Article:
Individual in Effingham County Tests Positive for COVID-19

(article updated Friday, April 3)

An Effingham man is under home quarantine after testing positive for the Coronavirus Disease, Effingham County Health Department confirmed late Wednesday.

The individual in his 40’s was reported to be doing well at his home in isolation. This is the first laboratory confirmed positive test of COVID-19 in Effingham County. The man is thought to have been exposed to a person with the novel coronavirus. This individual is not allowed to leave home until well and can no longer transmit the disease. Public health officials will not be releasing more specific details about this individual due to privacy issues.

Health officials are investigating this case and will be speaking with individuals who he may have come into contact with the infected man before this diagnosis. Through this investigation, public health may place other individuals on home quarantine if they are determined to have had significant exposure. Such individuals may not have symptoms, but are quarantined for a period of time which allows symptoms to develop and pass without posing risk to others. If you are contacted by public health officials, please respond promptly.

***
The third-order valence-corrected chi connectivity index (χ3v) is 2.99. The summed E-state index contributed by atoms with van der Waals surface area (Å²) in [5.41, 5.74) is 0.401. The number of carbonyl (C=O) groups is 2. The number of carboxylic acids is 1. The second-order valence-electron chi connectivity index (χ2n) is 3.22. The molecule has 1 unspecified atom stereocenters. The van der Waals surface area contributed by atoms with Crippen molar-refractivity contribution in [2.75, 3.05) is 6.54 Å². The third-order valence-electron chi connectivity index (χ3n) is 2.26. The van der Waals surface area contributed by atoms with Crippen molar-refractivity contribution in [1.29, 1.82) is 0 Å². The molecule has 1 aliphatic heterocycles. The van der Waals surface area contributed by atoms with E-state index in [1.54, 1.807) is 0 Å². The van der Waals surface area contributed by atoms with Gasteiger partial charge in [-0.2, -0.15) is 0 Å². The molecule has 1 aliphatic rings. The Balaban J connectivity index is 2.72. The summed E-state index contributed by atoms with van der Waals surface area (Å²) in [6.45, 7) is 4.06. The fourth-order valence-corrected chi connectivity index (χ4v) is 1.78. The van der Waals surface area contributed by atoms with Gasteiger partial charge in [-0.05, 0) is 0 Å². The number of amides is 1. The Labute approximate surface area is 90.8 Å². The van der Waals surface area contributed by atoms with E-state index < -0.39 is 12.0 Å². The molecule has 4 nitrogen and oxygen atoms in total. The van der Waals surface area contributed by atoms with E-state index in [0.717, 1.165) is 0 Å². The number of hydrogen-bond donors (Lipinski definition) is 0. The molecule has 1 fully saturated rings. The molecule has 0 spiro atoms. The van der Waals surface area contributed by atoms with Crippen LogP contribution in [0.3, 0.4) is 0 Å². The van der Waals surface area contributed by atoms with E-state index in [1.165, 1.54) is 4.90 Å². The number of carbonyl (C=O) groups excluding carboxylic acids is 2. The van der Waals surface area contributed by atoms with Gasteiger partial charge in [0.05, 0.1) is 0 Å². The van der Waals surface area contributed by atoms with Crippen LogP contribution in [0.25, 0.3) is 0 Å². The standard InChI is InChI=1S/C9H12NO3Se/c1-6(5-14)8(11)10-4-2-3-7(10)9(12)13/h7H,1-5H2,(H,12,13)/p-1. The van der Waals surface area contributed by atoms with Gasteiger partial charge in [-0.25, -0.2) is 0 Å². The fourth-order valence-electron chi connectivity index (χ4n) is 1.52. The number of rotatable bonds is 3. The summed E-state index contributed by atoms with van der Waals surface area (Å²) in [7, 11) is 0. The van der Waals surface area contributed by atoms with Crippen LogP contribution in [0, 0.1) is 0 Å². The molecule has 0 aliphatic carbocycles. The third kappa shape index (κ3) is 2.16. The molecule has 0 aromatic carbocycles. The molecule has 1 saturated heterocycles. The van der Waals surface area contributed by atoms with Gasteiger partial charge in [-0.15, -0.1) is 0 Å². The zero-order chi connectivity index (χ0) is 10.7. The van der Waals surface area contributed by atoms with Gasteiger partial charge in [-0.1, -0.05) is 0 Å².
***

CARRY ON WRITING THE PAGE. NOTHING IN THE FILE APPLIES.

On Thursday, the Illinois Department of Public Health reported 7,695 coronavirus cases across the state, amounting to an increase of 715 in 24 hours. There were 157 deaths, totaling 16 more in one day. The number of Illinois deaths have more than doubled from the total of 65 reported on March 29. The number of cases on that date was 4,596.

The disease has now spread to 61 counties in Illinois, from counties bordering the Wisconsin border to Massac County on the southern tip along the Ohio River. Most of the cases and deaths are in Chicago and Cook County.

The age groups infected the most in Illinois as of this week are persons 40 to 59 years old, based on IDPH statistics. Yet the virus has infected infants and residents in their nineties, as well as a 100-year-old. Infections of men and women are about even so far.

Health officials expect more cases to be confirmed locally as the virus continues to spread. The number of cases can be reduced by practicing social distancing, washing hands frequently, disinfecting commonly touched surfaces, and following Gov. J.B. Pritzker’s order to shelter in place.

COVID-19 shares many symptoms with more common respiratory diseases: a fever, cough or difficulty breathing. If you have these symptoms call your doctor or health care provider for further guidance. In addition, the Illinois Department of Public Health has established a 24-hour COVID-19 hotline at 1-800-889-3931. Clinicians there will answer questions, assess each caller and advise on the next steps for evaluation or potential testing.

The public is asked to follow and share trusted sources of information on COVID-19. The spread of incorrect information during disease outbreaks can lead people to take actions which may not be beneficial to their own health or the health of others. Follow the CDC, IDPH and ECHD websites and social media accounts for such trusted information.

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